• David Merkowitz, Humanities Institute Assistant Director
  • Michael Straughter, OH Outreach Coordinator
  • Claudia Plumley, Great Lakes Publishing

Utilizing space at YMCA-Northland in Columbus, Ohio and a school in Accra, Ghana, youth and adults will connect to establish gardens and engage in 4-H activities to enhance food security, promote climate resilient food systems, and positively develop youth through life and livelihood skills. This was inspired by a visit to Ohio State and the city of Columbus by Cardinal Peter Turkson, an internationally known
environmental and social activist who was instrumental in drafting Laudato si: On Care For Our Common Home.

  • Greg Hitzhusen, College of Food, Agricultural, and Environmental Science (Co-Principle Investigator)
  • Robert Agunga, CFAES and Center for African Studies (Co-Principle Investigator)
  • Laura Joseph, Center for African Studies
  • Dustin Homan, CFAES, Ohio 4-H
  • Steven Blalock, Mershon Center for International Security Studies
  • Malik Moore, Northland-YMCA

This project will connect OSU leadership and expertise to facilitate a shared vision among food policy and program leaders in this state. This vision will be the foundation for a collaborative and accelerated transformation of our local food systems.

  • Jill Clark, John Glenn College of Public Affairs
  • Andy Wapner, College of Public Health and Center for Public Health
  • Nick Kawa, Anthropology
  • Casey Hoy, Agroecosystems Management Program
  • Michelle Kaiser, Social Work
  • Carol Smathers, OSUE Farm to School
  • Erin Lin, Political Science
  • Hannah Scott, OSU South Centers
  • Rachel Metzler, OSU student and Real Food Challenge
  • Laura Kington, Regional Field Organizer
  • Valerie Heiby, Ohio Finance Fund
  • Tevis Foreman, Produce Perks SW OH, Cincinnati Health Dept.
  • Ashley Davis, Ohio Department of Health
  • Michelle Moskowitz Brown, Local Matters
  • Leslie Schaller, ACEnet
  • Amalie Lipstreu, Ohio Ecological Food & Farm Association
  • Carol Goland, Ohio Ecological food & Farm Assoc.
  • Amy Bodiker Baskes, Franklin County Local Food Council
  • Beth Knorr, Countryside Conservancy & Summit Food Policy Coalition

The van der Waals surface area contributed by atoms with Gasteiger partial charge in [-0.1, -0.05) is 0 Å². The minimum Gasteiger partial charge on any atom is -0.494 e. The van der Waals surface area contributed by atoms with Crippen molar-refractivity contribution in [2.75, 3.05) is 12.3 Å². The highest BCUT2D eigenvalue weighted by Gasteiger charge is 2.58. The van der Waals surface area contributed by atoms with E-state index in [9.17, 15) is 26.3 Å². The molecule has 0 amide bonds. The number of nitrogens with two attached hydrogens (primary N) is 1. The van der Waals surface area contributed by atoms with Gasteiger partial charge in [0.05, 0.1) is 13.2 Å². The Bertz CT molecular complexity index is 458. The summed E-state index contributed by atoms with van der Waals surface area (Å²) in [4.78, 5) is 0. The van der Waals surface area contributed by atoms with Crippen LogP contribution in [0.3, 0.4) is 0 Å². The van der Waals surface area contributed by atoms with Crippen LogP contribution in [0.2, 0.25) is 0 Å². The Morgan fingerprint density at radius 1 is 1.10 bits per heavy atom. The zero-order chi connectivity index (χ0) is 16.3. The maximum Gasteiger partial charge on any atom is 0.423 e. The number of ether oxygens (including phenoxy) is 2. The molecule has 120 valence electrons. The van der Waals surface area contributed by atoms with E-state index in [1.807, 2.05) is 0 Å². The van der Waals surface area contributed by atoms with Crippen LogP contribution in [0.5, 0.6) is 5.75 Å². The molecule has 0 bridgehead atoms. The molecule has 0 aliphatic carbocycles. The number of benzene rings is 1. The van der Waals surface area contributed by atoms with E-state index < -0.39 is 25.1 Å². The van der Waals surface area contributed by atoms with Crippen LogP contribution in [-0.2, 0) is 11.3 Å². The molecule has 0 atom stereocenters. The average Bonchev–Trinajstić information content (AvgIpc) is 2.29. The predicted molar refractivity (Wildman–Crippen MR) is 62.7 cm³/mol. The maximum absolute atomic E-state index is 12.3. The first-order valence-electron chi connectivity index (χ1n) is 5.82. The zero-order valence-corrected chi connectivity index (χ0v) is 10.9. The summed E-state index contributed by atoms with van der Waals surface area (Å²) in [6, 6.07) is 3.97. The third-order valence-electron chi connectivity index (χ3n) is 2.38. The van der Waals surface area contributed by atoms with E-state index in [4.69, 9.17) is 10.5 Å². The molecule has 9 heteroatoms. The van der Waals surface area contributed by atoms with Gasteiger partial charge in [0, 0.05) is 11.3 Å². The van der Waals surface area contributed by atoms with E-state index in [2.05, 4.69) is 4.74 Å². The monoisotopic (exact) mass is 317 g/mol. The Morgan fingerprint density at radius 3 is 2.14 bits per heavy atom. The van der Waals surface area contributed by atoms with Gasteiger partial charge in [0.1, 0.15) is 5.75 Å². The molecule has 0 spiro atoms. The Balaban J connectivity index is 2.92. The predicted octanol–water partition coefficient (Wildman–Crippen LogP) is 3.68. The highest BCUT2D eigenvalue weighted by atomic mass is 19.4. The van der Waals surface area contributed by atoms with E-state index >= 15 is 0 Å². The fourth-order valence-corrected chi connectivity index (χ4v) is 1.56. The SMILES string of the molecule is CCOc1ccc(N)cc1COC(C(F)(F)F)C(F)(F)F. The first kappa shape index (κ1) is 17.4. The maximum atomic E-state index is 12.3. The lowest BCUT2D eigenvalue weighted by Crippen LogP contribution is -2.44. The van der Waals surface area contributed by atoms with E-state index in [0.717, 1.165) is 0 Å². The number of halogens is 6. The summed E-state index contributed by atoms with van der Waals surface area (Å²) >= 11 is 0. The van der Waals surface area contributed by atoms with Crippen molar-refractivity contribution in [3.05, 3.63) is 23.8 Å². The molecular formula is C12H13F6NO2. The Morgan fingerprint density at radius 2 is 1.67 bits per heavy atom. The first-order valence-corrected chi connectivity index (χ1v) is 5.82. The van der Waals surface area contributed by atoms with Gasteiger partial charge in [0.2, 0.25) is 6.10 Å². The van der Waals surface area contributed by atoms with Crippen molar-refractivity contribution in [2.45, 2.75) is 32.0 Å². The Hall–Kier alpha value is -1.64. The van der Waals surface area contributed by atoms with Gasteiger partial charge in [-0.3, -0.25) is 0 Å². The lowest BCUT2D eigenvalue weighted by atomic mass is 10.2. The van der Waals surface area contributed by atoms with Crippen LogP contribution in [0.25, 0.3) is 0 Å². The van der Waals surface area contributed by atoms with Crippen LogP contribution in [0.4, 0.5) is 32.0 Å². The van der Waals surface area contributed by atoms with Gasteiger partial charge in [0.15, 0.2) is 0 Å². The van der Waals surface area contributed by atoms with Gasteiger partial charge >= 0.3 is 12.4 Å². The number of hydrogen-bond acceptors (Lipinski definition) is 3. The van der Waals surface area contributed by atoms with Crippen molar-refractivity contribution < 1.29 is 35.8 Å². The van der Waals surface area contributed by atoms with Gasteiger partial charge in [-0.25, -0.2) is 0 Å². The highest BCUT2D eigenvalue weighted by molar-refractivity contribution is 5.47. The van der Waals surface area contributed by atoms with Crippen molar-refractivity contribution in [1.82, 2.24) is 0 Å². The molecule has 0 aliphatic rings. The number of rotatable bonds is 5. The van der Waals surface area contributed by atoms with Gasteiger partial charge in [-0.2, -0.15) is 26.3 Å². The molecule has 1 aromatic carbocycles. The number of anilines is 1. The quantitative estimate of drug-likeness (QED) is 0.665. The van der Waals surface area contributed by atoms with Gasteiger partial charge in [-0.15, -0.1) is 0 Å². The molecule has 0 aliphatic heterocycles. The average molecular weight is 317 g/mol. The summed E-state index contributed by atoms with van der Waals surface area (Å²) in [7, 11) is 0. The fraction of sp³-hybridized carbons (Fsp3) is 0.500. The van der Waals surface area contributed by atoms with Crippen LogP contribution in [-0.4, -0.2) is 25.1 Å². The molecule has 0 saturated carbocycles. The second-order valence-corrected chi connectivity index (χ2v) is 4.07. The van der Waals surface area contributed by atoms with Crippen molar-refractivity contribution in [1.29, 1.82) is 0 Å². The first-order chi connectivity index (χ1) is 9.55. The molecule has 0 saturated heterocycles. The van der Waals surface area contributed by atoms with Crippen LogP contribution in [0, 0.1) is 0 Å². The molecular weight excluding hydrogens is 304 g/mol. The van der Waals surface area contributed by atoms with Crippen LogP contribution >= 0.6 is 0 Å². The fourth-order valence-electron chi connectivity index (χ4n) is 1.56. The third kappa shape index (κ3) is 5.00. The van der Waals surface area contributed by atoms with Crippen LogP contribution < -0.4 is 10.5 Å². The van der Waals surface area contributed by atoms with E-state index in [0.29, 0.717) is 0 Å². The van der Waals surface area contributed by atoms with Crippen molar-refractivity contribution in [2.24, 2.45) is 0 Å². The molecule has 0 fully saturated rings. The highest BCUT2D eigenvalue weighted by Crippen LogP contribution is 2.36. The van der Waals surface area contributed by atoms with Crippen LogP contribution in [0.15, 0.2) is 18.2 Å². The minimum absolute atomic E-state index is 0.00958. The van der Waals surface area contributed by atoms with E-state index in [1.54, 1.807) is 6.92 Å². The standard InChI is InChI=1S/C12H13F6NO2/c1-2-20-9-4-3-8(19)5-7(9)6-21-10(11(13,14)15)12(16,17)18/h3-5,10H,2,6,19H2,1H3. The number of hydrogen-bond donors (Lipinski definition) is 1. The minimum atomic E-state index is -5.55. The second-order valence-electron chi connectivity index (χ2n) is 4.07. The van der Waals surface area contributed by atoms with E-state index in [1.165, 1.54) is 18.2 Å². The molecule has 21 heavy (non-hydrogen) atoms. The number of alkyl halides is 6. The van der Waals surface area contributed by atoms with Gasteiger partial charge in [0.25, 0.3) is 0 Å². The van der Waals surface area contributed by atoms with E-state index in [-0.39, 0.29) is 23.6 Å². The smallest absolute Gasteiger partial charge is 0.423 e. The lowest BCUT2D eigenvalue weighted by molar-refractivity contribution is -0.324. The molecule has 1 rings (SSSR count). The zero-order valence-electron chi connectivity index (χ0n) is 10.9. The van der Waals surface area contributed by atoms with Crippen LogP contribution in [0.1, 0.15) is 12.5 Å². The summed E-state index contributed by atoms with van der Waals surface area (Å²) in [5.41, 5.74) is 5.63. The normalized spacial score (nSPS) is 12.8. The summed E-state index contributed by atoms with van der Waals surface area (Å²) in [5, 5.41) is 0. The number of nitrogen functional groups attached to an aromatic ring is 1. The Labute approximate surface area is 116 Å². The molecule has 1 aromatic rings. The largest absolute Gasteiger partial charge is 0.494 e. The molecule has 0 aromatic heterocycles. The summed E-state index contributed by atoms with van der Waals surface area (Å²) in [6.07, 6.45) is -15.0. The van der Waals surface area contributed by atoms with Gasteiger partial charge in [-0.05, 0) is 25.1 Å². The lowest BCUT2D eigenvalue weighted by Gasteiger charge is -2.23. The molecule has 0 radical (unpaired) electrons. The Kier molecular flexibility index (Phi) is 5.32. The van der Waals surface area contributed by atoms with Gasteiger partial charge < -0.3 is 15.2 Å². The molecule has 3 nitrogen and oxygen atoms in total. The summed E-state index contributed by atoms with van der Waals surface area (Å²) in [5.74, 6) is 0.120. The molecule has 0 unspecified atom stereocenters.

Our Team has adapted HEAL MAPPS . A successful CBPR approach to assessing rural food environments to evaluate healthy food access in a variety of food environments (rural, suburban, urban). We have partnered with I AM MBK to map family-level barriers in their communities. A task force will be created who will work with researchers for five months to come up with a community plan to address the barriers identified in the mapping exercises. As we expand our reach, we will be able to define nuanced differences of how food insecurity is experienced for households exhibiting varying levels of food insecurity and living in differing contexts.

  • Dan Remley, OSU South Centers Extension (Principle Investigator)
  • Glennon Sweeney, Kirwan Institute for the Study of Race and Ethnicity
  • Joshua Bates, Kirwan Institute for the Study of Race and Ethnicity
  • Bernadette Hanlon, Knowlton School of Architecture, City and Regional Planning
  • Kareem Usher, Knowlton School of Architecture, City and Regional Planning
  • Irene Hatsu, Human Sciences Administration
  • Laquore Meadows, Franklin County Extension
  • Maurice Stevens, Kirwan Institute for the Study of Race and Ethnicity, Comparative Studies
  • Michelle Hand, College of Social Work
  • Michelle Kaiser, College of Social Work
  • Colleen Spees, Medical Dietetics
  • Jill Clark, John Glenn College of Public Affairs
  • Karima Samadi, OSU South Centers Extension, Kirwan Institute for the Study of Race and Ethnicity
  • Kip Holley, Kirwan Institute for the Study of Race and Ethnicity
  • Shelley Denison, Kirwan Institute for the Study of Race and Ethnicity
  • Ingrid Adams, Medical Dietetics and Ohio State University Extension